Another Dardanelles Epic

Dragging on for 25 years, the war over Crete fought between the Ottoman Empire and the Republic of Venice offers the original evidence that “there is no passing the Dardanelles!”.

The year 2005 marked the 90th anniversary of the Gallipoli campaign, which constitutes a modern epic in its own right. Second and third generation offspring of the French, British, New Zealand and Australian soldiers who fought here against the Turks came together again in 2005, as they do every year, at the Dardanelles to honor their forebears in a noble gesture of friendship.
This 1915 war, which saw the loss of hundreds of thousands of men on both sides, also produced an epic hero in the figure of Mustafa Kemal, the youthful commander of the Turkish troops in their battle against superior enemy forces. But another Dardanelles epic was written almost 350 years ago in the longest war in Ottoman history, the war for Crete, fought from 1644 to 1669 against the Republic of Venice.


It was one of Sultan Murad IV’s greatest aims to conquer the island of Crete with its strategic position in the Mediterranean Sea. But he died in 1640 short of realizing that aim. Under popular pressure, his brother Ibrahim who succeeded him mounted a campaign against Crete four years later. Overrunning Crete within a short time, the Ottoman forces won a great victory in the first phase of the war, spreading throughout the entire Mediterranean. The fortresses of Khania and Resmo were captured, but there was one place where the Ottoman army got bogged down: the Fortress of Candia. The Republic of Venice in turn moved quickly so as not to forfeit this, its last shred of territory in Crete, to the Ottomans. To cut off supplies of food and munitions to the island, they laid siege to Istanbul and, in the initial phase of the hostilities, captured the islands of Bozcaada (Tenedos) and Limni (Lemnos) which lie close to Çanakkale on the Dardanelles. Immediately afterwards they blocked the straits. This posed a great danger for the people of Istanbul, who could even have starved to death since Istanbul’s grain supply through Syria and Egypt was interrupted.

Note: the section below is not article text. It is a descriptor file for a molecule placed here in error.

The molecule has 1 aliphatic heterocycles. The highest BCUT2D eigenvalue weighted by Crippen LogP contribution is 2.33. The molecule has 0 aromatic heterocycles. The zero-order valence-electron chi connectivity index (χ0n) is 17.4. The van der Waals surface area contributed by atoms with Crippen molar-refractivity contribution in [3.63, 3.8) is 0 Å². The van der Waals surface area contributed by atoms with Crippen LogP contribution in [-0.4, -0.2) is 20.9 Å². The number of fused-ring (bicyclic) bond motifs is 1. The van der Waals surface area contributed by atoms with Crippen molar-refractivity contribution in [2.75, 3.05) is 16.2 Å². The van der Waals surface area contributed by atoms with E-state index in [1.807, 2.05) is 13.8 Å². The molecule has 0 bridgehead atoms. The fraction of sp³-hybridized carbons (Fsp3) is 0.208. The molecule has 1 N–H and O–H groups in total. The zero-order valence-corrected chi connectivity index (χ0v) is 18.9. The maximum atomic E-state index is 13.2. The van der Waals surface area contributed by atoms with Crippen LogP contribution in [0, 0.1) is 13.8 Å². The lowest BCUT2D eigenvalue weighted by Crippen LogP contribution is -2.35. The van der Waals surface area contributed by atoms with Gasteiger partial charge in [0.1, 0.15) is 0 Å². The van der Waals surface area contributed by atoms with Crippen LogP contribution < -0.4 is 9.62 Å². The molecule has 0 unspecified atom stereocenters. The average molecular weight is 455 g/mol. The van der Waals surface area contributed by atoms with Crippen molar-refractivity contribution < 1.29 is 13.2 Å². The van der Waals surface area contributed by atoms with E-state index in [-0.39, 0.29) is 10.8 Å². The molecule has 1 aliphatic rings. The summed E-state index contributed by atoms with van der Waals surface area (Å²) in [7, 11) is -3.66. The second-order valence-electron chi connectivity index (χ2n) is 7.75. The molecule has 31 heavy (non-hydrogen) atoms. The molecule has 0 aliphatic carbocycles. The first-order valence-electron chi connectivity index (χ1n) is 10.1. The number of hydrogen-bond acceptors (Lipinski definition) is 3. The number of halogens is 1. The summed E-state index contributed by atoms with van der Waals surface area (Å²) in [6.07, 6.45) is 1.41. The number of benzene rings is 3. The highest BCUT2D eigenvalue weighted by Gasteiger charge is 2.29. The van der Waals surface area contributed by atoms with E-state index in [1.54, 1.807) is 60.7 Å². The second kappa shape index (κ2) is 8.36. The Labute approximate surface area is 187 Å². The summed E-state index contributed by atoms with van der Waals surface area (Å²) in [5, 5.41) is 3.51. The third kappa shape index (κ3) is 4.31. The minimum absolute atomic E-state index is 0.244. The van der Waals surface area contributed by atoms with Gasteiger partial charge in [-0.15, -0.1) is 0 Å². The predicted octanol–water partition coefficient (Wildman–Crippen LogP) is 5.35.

As if all this were not enough, the Ottoman Empire was also being rocked from within. Sultan Ibrahim was deposed and murdered and succeeded by his son Sultan Mehmed IV, who was still a child. Besides the empire’s financial woes, uprisings had also begun in Anatolia; and the weakness of the Ottoman fleet only exacerbated the empire’s plight. Sultan Mehmed IV’s mother, Hatice Turhan, brought Köprülü Mehmed Pasha to the grand vizierate in order to rectify the situation. It was the supreme ambition of this grand vizier, who had the staunch backing of the populace, to lift the Venetian blockade of the Dardanelles. But for this he first had to strengthen the fleet and the empire’s finances. The fleet was launched in record time. The time was now at hand to write a Dardanelles epic.